Treatment for Malaria Patients using Dye

Photo shows a mosquito. (Photo: Pixabay)

Methylene blue could offer treatment for malaria patients … reports Asian Lite News.

Photo shows a mosquito. (Photo: Pixabay)

Methylene blue — used as medication and dye — could act as a safe anti-malarial that kills malaria parasites at an unprecedented rate, results from a clinical trial have revealed.

Every year, malaria infects more than 200 million people and causes more than 430,000 deaths across the globe.

Methylene blue is a blue dye that is used in laboratories to distinguish dead cells from living cells.

Malaria patients who were treated with a combination of the blue dye and artemisinin-based combination therapy were cured of the disease within two days, the study, published in The Lancet Infectious Diseases, showed.

The patients no longer transmitted the parasite if they are bitten again by a mosquito.

“Methylene blue is very promising, because it can prevent the spread of malaria within such a short time following treatment,” said Teun Bousema, researcher from Radboud University in the Netherlands.

“There are also indications that methylene blue also works well in species that are resistant to certain medicines,” Bousema added.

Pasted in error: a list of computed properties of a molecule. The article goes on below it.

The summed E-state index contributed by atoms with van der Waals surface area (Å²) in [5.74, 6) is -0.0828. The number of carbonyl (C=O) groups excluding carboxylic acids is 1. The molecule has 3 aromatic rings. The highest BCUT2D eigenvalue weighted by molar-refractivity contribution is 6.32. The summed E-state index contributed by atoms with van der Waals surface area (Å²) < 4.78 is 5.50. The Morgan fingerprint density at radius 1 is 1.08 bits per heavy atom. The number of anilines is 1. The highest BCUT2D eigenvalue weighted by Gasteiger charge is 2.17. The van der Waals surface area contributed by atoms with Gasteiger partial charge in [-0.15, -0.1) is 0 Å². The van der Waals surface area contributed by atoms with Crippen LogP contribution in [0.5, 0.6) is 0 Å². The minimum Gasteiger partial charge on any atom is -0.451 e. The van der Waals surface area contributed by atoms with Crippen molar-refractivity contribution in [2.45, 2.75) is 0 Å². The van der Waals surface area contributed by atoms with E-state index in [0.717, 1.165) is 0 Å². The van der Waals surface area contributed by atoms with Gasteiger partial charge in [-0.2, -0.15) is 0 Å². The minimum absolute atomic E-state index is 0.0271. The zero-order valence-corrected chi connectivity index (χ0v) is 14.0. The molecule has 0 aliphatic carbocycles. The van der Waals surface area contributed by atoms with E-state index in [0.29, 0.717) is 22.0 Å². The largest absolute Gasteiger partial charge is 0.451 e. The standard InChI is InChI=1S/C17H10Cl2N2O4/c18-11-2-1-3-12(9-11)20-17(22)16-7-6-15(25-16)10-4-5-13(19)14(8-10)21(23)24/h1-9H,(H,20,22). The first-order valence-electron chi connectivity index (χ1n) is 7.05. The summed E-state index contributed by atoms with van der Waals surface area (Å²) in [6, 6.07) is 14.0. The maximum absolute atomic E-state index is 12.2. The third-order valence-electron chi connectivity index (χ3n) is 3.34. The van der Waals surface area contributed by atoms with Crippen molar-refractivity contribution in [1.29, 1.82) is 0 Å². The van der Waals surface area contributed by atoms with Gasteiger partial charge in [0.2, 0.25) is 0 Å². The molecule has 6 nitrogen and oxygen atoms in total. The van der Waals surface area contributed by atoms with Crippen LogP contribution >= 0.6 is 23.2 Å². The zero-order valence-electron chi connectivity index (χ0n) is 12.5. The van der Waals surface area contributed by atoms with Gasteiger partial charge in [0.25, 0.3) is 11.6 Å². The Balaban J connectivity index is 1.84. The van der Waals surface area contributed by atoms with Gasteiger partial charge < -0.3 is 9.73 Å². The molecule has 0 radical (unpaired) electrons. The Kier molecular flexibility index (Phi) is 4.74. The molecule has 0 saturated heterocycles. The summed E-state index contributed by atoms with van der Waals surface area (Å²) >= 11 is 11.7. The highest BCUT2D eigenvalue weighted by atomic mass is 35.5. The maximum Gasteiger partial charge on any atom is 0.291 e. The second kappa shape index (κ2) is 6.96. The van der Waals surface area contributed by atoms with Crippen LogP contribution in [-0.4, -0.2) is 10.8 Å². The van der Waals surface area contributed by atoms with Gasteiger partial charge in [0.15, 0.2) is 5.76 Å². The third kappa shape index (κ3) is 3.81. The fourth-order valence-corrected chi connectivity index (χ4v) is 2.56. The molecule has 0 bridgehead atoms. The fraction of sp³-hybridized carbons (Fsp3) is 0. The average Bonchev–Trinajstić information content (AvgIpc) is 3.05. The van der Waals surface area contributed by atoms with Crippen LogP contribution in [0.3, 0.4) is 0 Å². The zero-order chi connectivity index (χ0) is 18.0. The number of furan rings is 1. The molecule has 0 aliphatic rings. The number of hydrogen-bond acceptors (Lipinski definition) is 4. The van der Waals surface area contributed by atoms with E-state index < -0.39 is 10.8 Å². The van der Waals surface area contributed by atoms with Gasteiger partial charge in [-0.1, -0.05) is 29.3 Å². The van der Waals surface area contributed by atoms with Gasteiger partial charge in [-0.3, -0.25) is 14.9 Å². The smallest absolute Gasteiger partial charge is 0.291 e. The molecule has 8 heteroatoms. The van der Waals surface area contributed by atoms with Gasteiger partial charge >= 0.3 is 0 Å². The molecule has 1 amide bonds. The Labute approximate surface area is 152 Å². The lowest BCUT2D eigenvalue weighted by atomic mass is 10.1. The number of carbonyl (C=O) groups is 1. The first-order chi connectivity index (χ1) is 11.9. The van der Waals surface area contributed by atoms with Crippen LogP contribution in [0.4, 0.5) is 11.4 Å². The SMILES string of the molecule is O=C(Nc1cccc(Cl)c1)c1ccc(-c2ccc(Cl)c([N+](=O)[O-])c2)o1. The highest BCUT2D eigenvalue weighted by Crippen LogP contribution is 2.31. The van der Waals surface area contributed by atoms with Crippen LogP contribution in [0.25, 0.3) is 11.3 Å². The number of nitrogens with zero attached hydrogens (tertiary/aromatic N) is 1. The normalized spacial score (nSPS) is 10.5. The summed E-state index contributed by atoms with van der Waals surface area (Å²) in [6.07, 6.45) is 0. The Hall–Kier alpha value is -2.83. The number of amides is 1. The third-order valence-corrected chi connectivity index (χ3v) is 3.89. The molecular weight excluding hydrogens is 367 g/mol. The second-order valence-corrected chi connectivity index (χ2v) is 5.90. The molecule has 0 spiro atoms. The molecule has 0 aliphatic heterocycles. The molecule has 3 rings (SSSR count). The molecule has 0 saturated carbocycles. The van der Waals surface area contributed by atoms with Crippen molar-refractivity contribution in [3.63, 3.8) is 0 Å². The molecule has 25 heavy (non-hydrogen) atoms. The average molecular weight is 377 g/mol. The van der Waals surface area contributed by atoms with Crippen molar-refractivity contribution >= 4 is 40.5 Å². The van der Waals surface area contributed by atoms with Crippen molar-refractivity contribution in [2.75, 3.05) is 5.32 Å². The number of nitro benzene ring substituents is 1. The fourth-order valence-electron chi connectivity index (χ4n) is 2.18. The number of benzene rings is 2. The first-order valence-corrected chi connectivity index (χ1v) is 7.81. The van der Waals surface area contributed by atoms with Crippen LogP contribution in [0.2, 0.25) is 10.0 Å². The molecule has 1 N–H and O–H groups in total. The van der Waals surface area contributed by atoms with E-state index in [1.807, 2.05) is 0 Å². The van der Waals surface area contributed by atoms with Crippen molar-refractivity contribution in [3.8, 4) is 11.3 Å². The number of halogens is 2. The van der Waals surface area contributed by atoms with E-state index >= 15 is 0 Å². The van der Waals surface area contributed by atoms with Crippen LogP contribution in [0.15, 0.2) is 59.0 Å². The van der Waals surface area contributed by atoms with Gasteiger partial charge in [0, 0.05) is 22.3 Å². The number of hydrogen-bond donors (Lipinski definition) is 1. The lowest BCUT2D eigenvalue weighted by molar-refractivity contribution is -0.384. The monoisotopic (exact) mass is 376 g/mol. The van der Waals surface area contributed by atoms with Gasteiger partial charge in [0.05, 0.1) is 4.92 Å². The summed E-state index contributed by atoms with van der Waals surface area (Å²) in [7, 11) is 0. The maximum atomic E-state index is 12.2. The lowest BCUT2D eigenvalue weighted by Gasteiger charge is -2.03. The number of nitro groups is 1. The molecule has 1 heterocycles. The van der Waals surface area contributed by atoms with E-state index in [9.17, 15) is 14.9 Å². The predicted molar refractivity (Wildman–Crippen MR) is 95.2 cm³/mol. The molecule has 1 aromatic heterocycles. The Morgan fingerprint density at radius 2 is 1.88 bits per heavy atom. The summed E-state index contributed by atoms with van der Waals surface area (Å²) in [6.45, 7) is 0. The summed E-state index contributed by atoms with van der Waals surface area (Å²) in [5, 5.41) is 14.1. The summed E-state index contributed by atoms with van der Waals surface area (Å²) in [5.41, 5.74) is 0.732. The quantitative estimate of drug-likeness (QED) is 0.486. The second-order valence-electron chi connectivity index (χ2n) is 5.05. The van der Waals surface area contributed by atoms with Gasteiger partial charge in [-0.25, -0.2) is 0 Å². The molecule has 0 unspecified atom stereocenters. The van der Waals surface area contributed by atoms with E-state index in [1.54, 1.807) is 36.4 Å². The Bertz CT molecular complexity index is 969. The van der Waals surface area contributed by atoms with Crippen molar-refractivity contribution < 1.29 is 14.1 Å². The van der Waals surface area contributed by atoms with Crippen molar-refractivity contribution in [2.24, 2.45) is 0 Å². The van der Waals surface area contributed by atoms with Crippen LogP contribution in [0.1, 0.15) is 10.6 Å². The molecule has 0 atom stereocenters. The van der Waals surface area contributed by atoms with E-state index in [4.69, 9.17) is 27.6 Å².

Malaria parasites are increasingly resistant to the artemisinin-based combination therapies that are currently used.

In addition, these medicines do very little to stop the spread of malaria, as the parasites remain in the blood for a long time, with the chance that other mosquitoes are infected if they feed on the patient.

However, adding the dye to the anti-malaria medicine ensured that patients no longer infected other mosquitoes, within as little as 48 hours.

Patients who were not given methylene blue were able to infect other mosquitoes for at least a week.

“We noted that the male parasites disappeared from the bloodstream more quickly than the female parasites,” Bousema said, adding that the dye was found to be safe and was tolerated well by patients.

However, it turns the urine bright blue, which could stop people from using it, the researchers said.

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